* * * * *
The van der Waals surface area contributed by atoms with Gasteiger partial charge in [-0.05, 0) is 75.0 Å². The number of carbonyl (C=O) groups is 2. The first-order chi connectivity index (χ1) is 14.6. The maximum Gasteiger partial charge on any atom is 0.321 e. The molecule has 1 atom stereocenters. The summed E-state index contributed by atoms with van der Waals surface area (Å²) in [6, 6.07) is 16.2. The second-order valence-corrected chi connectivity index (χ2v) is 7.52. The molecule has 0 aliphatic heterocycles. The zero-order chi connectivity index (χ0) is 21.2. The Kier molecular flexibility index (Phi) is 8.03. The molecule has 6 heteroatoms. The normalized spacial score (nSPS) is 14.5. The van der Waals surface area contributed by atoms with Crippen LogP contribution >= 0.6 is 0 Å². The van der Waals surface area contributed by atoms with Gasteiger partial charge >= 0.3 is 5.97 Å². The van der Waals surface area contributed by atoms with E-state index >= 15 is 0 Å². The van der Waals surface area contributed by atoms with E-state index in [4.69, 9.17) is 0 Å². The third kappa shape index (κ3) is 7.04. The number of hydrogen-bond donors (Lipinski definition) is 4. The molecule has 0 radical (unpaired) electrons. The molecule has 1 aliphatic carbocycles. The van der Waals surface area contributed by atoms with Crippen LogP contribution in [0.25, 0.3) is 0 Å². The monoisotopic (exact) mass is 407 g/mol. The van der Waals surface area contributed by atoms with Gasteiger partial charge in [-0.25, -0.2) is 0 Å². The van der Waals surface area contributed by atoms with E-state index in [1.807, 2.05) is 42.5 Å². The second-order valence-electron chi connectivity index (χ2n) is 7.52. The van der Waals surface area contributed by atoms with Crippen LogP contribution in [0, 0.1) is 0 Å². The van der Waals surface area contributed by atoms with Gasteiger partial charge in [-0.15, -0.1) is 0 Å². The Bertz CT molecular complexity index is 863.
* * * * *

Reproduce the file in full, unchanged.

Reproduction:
The van der Waals surface area contributed by atoms with Gasteiger partial charge in [-0.05, 0) is 75.0 Å². The number of carbonyl (C=O) groups is 2. The first-order chi connectivity index (χ1) is 14.6. The maximum Gasteiger partial charge on any atom is 0.321 e. The molecule has 1 atom stereocenters. The summed E-state index contributed by atoms with van der Waals surface area (Å²) in [6, 6.07) is 16.2. The second-order valence-corrected chi connectivity index (χ2v) is 7.52. The molecule has 0 aliphatic heterocycles. The zero-order chi connectivity index (χ0) is 21.2. The Kier molecular flexibility index (Phi) is 8.03. The molecule has 6 heteroatoms. The normalized spacial score (nSPS) is 14.5. The van der Waals surface area contributed by atoms with Crippen LogP contribution >= 0.6 is 0 Å². The van der Waals surface area contributed by atoms with Gasteiger partial charge >= 0.3 is 5.97 Å². The van der Waals surface area contributed by atoms with E-state index >= 15 is 0 Å². The van der Waals surface area contributed by atoms with E-state index in [4.69, 9.17) is 0 Å². The third kappa shape index (κ3) is 7.04. The number of hydrogen-bond donors (Lipinski definition) is 4. The molecule has 0 radical (unpaired) electrons. The molecule has 1 aliphatic carbocycles. The van der Waals surface area contributed by atoms with Crippen LogP contribution in [0.25, 0.3) is 0 Å². The monoisotopic (exact) mass is 407 g/mol. The van der Waals surface area contributed by atoms with Gasteiger partial charge in [-0.25, -0.2) is 0 Å². The van der Waals surface area contributed by atoms with E-state index in [1.807, 2.05) is 42.5 Å². The second-order valence-electron chi connectivity index (χ2n) is 7.52. The van der Waals surface area contributed by atoms with Crippen LogP contribution in [0, 0.1) is 0 Å². The van der Waals surface area contributed by atoms with Gasteiger partial charge in [-0.15, -0.1) is 0 Å². The Bertz CT molecular complexity index is 863.